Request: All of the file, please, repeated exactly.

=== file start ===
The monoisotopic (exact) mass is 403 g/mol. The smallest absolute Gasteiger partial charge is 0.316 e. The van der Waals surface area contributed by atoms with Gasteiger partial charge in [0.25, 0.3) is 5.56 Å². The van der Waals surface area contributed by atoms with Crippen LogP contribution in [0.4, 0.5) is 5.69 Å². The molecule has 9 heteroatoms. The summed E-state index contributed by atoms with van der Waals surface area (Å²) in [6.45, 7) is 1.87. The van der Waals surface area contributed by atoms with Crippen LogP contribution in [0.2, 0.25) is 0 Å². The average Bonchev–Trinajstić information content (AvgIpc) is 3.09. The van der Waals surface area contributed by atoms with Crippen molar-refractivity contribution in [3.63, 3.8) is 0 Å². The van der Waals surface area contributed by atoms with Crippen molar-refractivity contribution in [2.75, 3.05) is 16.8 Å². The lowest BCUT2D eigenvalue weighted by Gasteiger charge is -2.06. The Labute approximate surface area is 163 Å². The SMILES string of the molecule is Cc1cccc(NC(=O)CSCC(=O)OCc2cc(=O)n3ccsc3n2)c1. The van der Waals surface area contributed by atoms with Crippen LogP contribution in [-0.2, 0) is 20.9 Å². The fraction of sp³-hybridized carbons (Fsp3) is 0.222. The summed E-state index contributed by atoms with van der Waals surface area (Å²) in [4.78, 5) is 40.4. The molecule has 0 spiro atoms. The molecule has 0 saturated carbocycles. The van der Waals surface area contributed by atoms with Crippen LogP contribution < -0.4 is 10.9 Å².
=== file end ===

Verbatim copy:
The monoisotopic (exact) mass is 403 g/mol. The smallest absolute Gasteiger partial charge is 0.316 e. The van der Waals surface area contributed by atoms with Gasteiger partial charge in [0.25, 0.3) is 5.56 Å². The van der Waals surface area contributed by atoms with Crippen LogP contribution in [0.4, 0.5) is 5.69 Å². The molecule has 9 heteroatoms. The summed E-state index contributed by atoms with van der Waals surface area (Å²) in [6.45, 7) is 1.87. The van der Waals surface area contributed by atoms with Crippen LogP contribution in [0.2, 0.25) is 0 Å². The average Bonchev–Trinajstić information content (AvgIpc) is 3.09. The van der Waals surface area contributed by atoms with Crippen molar-refractivity contribution in [3.63, 3.8) is 0 Å². The van der Waals surface area contributed by atoms with Crippen molar-refractivity contribution in [2.75, 3.05) is 16.8 Å². The lowest BCUT2D eigenvalue weighted by Gasteiger charge is -2.06. The Labute approximate surface area is 163 Å². The SMILES string of the molecule is Cc1cccc(NC(=O)CSCC(=O)OCc2cc(=O)n3ccsc3n2)c1. The van der Waals surface area contributed by atoms with Crippen LogP contribution in [-0.2, 0) is 20.9 Å². The fraction of sp³-hybridized carbons (Fsp3) is 0.222. The summed E-state index contributed by atoms with van der Waals surface area (Å²) in [4.78, 5) is 40.4. The molecule has 0 spiro atoms. The molecule has 0 saturated carbocycles. The van der Waals surface area contributed by atoms with Crippen LogP contribution < -0.4 is 10.9 Å².